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How Does a Car Become Legendary?

The question arose as I quite some time ago read the headline: “In just one month, more than 6,500 buyers have signed up for the legendary Ford GT”. Followed by the rather cryptic addition: “At the same time, nearly 200,000 have configured their dream version of the legendary car online”. That is “legendary” in two consecutive sentences. And it was all about a brand new car, namely the new Ford GT.

This makes it nothing less than nonsense of legendary proportions. Because legends are something that (at least in recent times) are being created in action and out of a fantastic event. In the (very) olden days, a legend could also just happen to be concerning a holy person – which is something completely different, of course.

In this context, the difference doesn’t matter: Back at the introduction, the new Ford GT was neither sacred nor had it achieved anything great. It was just new.

THIS is what a legend looks like. But back when this photo in 1964, it was pf course still only in the making.

The name, on the other hand, was old, and that was perhaps what confused the text writers within Ford Motor Company. The first Ford GT was introduced in 1964 and it later became truly legendary with no less than four Le Mans victories in a row. Read its story here.

But note that even this mighty car was not legendary when it arrived – it was also just new.

So how does a car become legendary? By accomplishing big feats. As we have pointed out before at ViaRETRO, motorsports related ones are some of the best in this sense. Yet, I don’t want to rule out that there are other ways: The Citroën DS was used in motorsport too, but its legendary status has mostly to do with the design. The Lamborghini Countach – well, is it a legend at all? No, not quite. Here we think of the big and unambiguous legends – created at Le Mans, Rallye Monte Carlo, Nürburgring, Mille Miglia – that sort of legend, where the name and the story stands above all else for years and years to come.

The only thing is, that most modern cars and especially supercars are increasingly being deprived of the opportunities they had in the old days. You don’t often drive races with cars that have anything to do with a road car, do you? And even if you do, it’s barely enough anymore. The McLaren F1 won Le Mans in 1995 with what was pretty much a race version of a road car. But is the F1 a legend today? Hmm, maybe – but that might also be because it was a truly great road car. Or it might even have something to do with the devaluation of the word legend itself.

The great hope for Ford at the time was that the new GT actually was put to use in motorsports: In ran at Le Mans 2016, and Ford’s vast PR machine drummed high and proud that it marked fifty years since the GT40’s first victory at Le Mans. The new car even won as well. But Ford spoke little about the fact that the new GT – unlike its predecessor – was not running for the general classification in the race (Porsche took the overall victory), but ran alongside other GT-based production cars in a lower category.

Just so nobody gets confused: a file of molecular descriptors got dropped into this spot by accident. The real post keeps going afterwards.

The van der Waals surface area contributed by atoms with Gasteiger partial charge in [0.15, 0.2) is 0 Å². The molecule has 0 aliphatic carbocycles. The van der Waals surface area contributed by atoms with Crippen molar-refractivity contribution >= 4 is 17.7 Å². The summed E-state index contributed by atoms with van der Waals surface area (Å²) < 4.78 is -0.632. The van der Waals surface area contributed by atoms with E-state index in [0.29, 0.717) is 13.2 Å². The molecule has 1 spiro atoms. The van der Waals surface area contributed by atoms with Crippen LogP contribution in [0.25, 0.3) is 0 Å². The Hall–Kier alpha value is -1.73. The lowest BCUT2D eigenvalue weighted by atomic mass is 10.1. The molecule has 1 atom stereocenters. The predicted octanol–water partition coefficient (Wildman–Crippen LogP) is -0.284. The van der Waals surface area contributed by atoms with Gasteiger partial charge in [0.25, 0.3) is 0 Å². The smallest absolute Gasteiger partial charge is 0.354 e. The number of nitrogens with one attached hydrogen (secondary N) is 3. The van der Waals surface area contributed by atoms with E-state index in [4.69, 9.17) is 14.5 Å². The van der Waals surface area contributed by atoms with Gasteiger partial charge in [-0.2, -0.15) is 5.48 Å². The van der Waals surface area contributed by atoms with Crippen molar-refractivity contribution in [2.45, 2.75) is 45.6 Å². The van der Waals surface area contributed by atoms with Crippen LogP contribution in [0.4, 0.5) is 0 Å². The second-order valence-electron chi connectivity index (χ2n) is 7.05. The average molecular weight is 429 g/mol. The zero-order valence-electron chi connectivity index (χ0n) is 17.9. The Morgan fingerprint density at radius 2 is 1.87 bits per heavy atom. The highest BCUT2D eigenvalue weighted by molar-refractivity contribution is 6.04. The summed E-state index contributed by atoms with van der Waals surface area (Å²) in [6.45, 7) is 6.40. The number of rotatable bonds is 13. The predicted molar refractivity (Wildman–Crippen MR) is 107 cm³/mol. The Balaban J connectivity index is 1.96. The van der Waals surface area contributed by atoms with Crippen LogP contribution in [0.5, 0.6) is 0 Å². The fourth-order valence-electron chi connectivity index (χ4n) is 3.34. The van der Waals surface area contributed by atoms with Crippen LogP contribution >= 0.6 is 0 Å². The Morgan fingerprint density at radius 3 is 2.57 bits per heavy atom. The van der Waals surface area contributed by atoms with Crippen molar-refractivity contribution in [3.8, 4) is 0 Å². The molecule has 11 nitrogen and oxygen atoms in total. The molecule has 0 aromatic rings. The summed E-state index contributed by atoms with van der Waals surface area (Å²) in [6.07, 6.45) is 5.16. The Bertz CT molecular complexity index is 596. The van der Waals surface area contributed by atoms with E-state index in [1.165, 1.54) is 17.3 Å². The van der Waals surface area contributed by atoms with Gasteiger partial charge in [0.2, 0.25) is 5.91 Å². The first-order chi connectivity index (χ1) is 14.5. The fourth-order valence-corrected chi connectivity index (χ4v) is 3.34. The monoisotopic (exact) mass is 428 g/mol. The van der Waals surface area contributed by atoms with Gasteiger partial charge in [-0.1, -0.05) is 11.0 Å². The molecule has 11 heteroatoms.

Not many legends were born out of that, and I think the GT will have a hard time establishing itself as one. Go for the original instead and you very much have the very definition of a legendary car.


2 Responses

  1. Tony Wawryk

    It’s a good question, Claus. I wonder if you could base it on a few different criteria? Motorsport exploits – especially successful ones – are a sure way to achieve legendary status over time. Besides your chosen (original) Ford GT, the Porsche 917, the Lancia Stratos, Jaguar D-Type and, in my view, the Alpine A110 are among others that qualify on those grounds.
    I think you could also include cars from manufacturers that existed for only a short time or were built in very small numbers eg Pegaso.
    How about groundbreaking cars, cars that created a whole new sector, or set new technical standards and were successful to boot – the Audi Ur-Quattro would be one for me (and it was also a major motorsport success), the Citroen Traction Avant, maybe the original Mustang as the first pony car.
    Finally for this train of thought, legendarily bad or unsuccessful cars – justifiably or otherwise – maybe the Edsel? Having said that, the Austin Maestro was legendarily bad…perhaps that’s a stretch ;)
    Curious to see what others think!

  2. Anders Bilidt

    It is indeed a very interesting question, and one which is probably as difficult to answer with a precise definition as that other question: “What makes a classic car?”. I suspect you will have as many variations in the answer as you will have enthusiasts attempting to put words to it.

    But that said, I entirely agree with you Claus. Clearly, a brand new car – any brand new car – can’t possibly be a legend from birth. It needs to first somehow write itself into the history books through accomplishing something out of the ordinary. That may very well be through motorsport – such as it was for the original Ford GT of the sixties. But it may also be through design, through exceptional engineering and/or technical evolution, or perhaps through either very low production numbers or even exceptionally high production numbers. But regardless what the reason, the car will need to prove that it stands above its counterparts in one way or another.

    As for the new Ford GT… naaaah, I think I’ll give that one a pass, thank you very much…


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